C P Owens


A few years ago the late Jo Baeza and I spent many hours talking about the Pleasant Valley War. She had spent most of her life in Arizona’s high country, writing and recording it’s history. She, Don Dedera and I called ourselves the “Last of the old Arizona Highways Writers.” We used to get together and visit but now they’re both gone. I wanted to share one of those times we talked about the shootout at the Blevins house in Holbrook on September 4th, 1887.

Andy Cooper and his brothers arrived in Holbrook about noon on Sunday, Sept. 4, 1887. They stopped for a drink at Banta’s saloon where he told Frank Wattron that he would never give up to an officer of the law, but if he lived through his “present trouble” he would go to St. Johns in the spring and stand trial. But, he warned, he did not want any “monkey business.”

Owens rode into Holbrook about two hours later. He put up his horse at Brown and Kinder’s Livery Stable on Front Street and began cleaning his six-shooter. Brown came in and told Owens that Andy Cooper had just taken his horse out of the corral and was headed back toward his mother’s house to saddle up. In the house were Andy’s mother, Mary Blevins; his brothers John Blevins and Samuel Houston Blevins (age 14); Mote Roberts; Eva Blevins, Amanda Gladden, a girl named Mecea, two little girls and two babies.

Owens put his pistol back together without cleaning it and asked the stable man to saddle his horse so he could go after Cooper if he left town. He grabbed his Winchester and walked toward the house. The rest is best told in Owens’ own words:

“Before I got there, I saw someone looking out at the door. When I got close to the house, they shut the door. I stepped up on the porch, looked through the window and also looked in the room to my left. I see Cooper and his brother John and others in that room. I called to Cooper to come out. Cooper took out his pistol and also his brother took out his pistol. Then Cooper went from that room into the east room. His brother came to the door on my left, took the doorknob in his hand and held the door open a little. Cooper came to the door facing me from the east room. Cooper held this door partly open with his head out. I says, ‘Cooper I want you.’ Cooper says, ‘What do you want with me?’ I says, “I have a warrant for you.’ Cooper says, ‘What warrant?’ I told him the same warrant that I spoke to him about some time ago that I left in Taylor, for horse stealing. Cooper says, ‘Wait.’ I says, ‘Cooper, no wait.’ Cooper says, ‘I won’t go.’ I shot him.”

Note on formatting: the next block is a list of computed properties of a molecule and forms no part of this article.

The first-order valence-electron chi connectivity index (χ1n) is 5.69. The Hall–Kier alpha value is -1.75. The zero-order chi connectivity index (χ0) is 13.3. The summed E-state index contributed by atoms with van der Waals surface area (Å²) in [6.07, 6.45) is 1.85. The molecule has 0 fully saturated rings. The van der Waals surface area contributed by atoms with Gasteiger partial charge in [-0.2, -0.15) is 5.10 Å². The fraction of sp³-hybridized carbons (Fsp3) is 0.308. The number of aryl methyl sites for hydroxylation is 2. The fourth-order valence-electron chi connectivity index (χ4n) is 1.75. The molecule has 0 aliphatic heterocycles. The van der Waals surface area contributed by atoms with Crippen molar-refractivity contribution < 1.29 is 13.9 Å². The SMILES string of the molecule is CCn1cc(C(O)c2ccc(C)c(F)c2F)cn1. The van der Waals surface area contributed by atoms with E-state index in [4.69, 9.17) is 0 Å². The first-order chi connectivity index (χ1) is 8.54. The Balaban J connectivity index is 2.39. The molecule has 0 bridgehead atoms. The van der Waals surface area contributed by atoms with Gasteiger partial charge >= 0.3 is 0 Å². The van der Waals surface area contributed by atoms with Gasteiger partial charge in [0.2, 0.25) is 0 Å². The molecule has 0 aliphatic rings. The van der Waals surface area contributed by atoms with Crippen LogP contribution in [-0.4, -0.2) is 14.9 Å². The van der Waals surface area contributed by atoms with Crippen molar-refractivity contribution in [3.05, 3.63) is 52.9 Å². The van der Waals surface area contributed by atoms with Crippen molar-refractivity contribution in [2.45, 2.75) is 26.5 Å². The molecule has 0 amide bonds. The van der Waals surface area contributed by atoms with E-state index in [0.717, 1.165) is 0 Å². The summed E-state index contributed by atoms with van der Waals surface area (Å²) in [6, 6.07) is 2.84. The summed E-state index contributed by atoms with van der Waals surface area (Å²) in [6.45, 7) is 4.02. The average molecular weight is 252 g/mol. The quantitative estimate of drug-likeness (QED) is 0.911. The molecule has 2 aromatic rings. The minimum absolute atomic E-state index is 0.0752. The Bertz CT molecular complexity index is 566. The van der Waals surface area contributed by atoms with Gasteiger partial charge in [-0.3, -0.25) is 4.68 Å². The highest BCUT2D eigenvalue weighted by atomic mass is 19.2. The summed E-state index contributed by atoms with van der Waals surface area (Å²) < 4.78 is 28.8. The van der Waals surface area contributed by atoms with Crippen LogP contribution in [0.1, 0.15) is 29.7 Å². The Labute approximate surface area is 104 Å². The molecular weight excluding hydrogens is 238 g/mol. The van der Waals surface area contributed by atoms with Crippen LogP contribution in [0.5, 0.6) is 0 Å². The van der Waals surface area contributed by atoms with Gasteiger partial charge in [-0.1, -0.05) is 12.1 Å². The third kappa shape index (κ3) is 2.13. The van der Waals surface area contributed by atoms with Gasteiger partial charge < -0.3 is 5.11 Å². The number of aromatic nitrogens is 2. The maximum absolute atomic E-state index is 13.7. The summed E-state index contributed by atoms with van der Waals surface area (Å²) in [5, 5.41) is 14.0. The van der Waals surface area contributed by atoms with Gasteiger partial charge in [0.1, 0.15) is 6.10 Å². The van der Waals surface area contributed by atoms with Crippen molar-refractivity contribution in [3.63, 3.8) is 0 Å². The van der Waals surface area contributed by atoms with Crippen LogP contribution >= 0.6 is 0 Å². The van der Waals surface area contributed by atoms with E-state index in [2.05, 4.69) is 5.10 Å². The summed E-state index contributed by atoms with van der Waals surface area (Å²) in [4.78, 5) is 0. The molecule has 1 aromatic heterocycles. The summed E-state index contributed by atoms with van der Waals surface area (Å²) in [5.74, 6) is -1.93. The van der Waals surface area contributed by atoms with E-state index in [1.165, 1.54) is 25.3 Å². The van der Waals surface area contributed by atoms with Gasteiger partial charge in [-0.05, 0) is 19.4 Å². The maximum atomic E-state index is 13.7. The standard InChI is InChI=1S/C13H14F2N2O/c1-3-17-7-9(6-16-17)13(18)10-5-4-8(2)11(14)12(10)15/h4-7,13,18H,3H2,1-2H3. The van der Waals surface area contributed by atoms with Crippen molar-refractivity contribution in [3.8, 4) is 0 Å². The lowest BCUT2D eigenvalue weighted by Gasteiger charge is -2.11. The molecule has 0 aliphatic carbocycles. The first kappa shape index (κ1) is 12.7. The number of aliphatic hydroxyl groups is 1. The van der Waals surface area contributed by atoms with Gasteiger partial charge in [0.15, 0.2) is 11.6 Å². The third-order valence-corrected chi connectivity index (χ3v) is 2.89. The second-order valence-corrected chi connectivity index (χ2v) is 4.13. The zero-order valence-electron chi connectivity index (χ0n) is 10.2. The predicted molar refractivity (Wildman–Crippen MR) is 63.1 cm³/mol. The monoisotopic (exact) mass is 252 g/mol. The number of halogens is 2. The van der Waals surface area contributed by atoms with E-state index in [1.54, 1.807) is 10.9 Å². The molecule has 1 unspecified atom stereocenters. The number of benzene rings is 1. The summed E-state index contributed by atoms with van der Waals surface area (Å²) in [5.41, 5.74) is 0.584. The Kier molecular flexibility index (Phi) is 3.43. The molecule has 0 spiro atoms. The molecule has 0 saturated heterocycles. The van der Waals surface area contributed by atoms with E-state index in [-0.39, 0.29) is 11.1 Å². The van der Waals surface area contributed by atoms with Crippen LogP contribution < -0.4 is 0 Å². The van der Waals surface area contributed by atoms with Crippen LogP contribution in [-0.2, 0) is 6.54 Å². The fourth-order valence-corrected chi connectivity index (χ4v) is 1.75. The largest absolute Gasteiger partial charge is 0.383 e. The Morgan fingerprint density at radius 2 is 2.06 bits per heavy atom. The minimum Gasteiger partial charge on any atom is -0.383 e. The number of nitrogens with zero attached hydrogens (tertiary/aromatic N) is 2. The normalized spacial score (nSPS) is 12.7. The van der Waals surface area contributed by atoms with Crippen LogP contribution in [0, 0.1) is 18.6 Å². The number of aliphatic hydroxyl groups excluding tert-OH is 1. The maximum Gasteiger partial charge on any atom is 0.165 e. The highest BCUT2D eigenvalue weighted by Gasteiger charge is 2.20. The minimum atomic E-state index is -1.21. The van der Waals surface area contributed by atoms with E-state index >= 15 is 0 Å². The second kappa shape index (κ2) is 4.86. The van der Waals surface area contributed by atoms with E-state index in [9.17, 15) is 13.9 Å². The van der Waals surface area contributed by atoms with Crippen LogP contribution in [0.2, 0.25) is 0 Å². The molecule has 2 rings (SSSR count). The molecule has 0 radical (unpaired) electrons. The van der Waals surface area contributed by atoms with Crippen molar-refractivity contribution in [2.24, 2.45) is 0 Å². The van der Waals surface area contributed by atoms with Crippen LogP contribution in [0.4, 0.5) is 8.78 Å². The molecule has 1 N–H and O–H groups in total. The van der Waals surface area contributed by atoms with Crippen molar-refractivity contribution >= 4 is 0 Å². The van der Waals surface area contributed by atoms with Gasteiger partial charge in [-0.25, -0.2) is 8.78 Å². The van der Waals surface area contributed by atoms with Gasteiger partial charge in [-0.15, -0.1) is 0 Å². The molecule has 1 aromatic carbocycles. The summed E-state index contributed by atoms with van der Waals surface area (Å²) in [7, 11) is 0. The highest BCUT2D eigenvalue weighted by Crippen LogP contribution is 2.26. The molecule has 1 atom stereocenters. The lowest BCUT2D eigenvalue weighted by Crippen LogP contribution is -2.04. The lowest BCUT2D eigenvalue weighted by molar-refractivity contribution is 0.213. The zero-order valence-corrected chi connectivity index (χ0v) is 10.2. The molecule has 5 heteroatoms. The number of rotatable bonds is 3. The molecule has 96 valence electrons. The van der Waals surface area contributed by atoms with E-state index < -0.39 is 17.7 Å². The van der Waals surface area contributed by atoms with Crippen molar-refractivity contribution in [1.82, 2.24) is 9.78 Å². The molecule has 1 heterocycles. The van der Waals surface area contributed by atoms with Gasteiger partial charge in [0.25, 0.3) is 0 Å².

Cooper’s brother John jerked open the door to the left and shot at Owens but missed, hitting Cooper’s horse. Owens testified: “I whirled my gun and shot at him, and then ran out in the street where I could see all parts of the house. I could see Cooper through the window on his elbow with his head towards the window. He disappeared to the right of the window. I fired through the house, expecting to hit him between the shoulders. I stopped a few moments. Some man [Mote Roberts] jumped out of the house on the northeast corner out of a door or window with a six shooter in his right hand and his hat off. There was a wagon or buckboard between he and I. I jumped to one side of the wagon and fired at him. Did not see him anymore. I stood there a few moments when there was a boy [Sam Houston Blevins] jumped out of the front of the house with a six shooter in his hands. I shot him. I stayed a few moments longer. I see no other man so I left the house. When passing by the house I see no one but somebody’s feet and legs sticking out the door. I then left and came on up town.”

As Owens rode by, Frank Wattron asked him if he thought he had got the parties in the house. Owens answered, “I know I have. Whenever I draw a bead and shoot I know I have got something.”

Owens’ story was substantiated by all the witnesses, who said the incident took place in about a minute.

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